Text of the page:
Descartes' "Meditations": Mind/Body Distinction

leading one to come to the ultimate conclusion that the mind is really distinct from ones body by applying his theory of the Other Mind. II. THE OTHER MIND

Rene Descartes/Meditation III

thing that thinks" (Descartes, 2001). He affirms that he is a thinking being who is capable of doubt and affirmation, denial and knowledge. He is certain that he thinks and

The First and Second Meditations of Descartes

consider whether this implies that what he perceives through sensory data can also be considered as true. He begins the First Meditation by stating that

Rene Descartes’ Method of Systematic Doubt Described in “Meditations I”

doubt or "method of systematic doubt," which was comprised of sense doubt, dream doubt and demon doubt. This was Descartes way of distinguishing between real and unreal, or perhaps

God Does Exist

acknowledges the fact that at times he acknowledges the truth and reality of a tangible thing, or an emotion or a feeling and then later he finds out that his

Descartes / First Meditation

doubt about that knowledge. It is a matter of taking an absolute position and stripping it of its dogmatic stand and imposing the question on it: What else is possible?

Descartes/Meditation III

can be sure. As he begins Meditation III, Descartes describes himself as "a thing that thinks." While Descartes grants that what he perceives or imagines may be nothing apart

The Implications of Descartes's Meditations

Ren? Descartess Meditations to some extent helps to explain life, but they are as confusing as they are profound. One example of how confusing the meditations can be comes from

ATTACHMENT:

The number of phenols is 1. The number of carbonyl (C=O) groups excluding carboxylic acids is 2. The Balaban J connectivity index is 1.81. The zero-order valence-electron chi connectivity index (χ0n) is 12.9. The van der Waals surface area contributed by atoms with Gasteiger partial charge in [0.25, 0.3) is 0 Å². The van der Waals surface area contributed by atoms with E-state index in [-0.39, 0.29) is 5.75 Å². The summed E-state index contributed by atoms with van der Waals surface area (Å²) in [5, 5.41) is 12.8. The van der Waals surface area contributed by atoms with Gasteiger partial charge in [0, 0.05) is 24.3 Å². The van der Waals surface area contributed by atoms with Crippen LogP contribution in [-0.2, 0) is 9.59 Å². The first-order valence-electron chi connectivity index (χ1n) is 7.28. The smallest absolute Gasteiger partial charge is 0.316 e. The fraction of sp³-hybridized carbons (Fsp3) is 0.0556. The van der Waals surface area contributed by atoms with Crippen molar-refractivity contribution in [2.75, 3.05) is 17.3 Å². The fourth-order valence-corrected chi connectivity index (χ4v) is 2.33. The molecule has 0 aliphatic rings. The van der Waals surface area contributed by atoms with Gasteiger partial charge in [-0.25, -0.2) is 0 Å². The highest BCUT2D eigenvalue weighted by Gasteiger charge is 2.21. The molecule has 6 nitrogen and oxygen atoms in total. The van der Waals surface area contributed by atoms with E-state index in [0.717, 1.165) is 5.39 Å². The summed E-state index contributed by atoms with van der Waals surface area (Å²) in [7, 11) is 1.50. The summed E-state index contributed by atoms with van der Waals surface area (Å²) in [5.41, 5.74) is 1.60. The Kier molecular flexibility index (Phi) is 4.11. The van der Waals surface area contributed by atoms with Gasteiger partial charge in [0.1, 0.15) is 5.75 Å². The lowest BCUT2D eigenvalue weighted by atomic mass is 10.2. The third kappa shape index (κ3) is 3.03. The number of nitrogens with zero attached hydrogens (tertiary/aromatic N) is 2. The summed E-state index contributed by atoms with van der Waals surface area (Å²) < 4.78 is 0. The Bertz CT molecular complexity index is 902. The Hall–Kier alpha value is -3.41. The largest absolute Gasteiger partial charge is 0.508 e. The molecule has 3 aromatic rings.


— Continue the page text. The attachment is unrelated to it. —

Descartes' First Meditation

an "endless labor"; "but, as the removal from below of the foundation necessarily involves the downfall of the whole edifice, I will at once approach the criticism of the principles

The Importance of the Painter Analogy

does not know if he is dreaming or not and finally, the last statement in the proof is a conclusion that says that he does not know whether or not

Malcolm's Analysis of Descartes' Dreaming Argument

not dreaming. Using deductive reasoning, one would have to agree that the argument is valid. The argument is not necessarily sound though because people do know that they are

DESCARTES AND THE ART OF DREAMING

dream"(Descartes 2003). This thinking leads Descartes to reason that he has taken for granted a great deal. What really seems to bend his mind is the fact that

Rene Descartes/ The Evil Demon

is still whole. This train of thought, in turn, caused him to postulate that he might have been deceived by some "evil genius," who influenced his senses to provide

Rene Descartes/Proofs of God in Meditations

Meditations demonstrates how Descartes went about reconciling the existence of God to what he observed about the unreliability of his senses and the nature of reality. Descartes states that

"The Dream of Descartes" by Jacques Maritain

God, was not a true form of philosophical thought, for all philosophical thought should include the understanding of Gods participation in mankinds existence. Now, this, it should be understood, is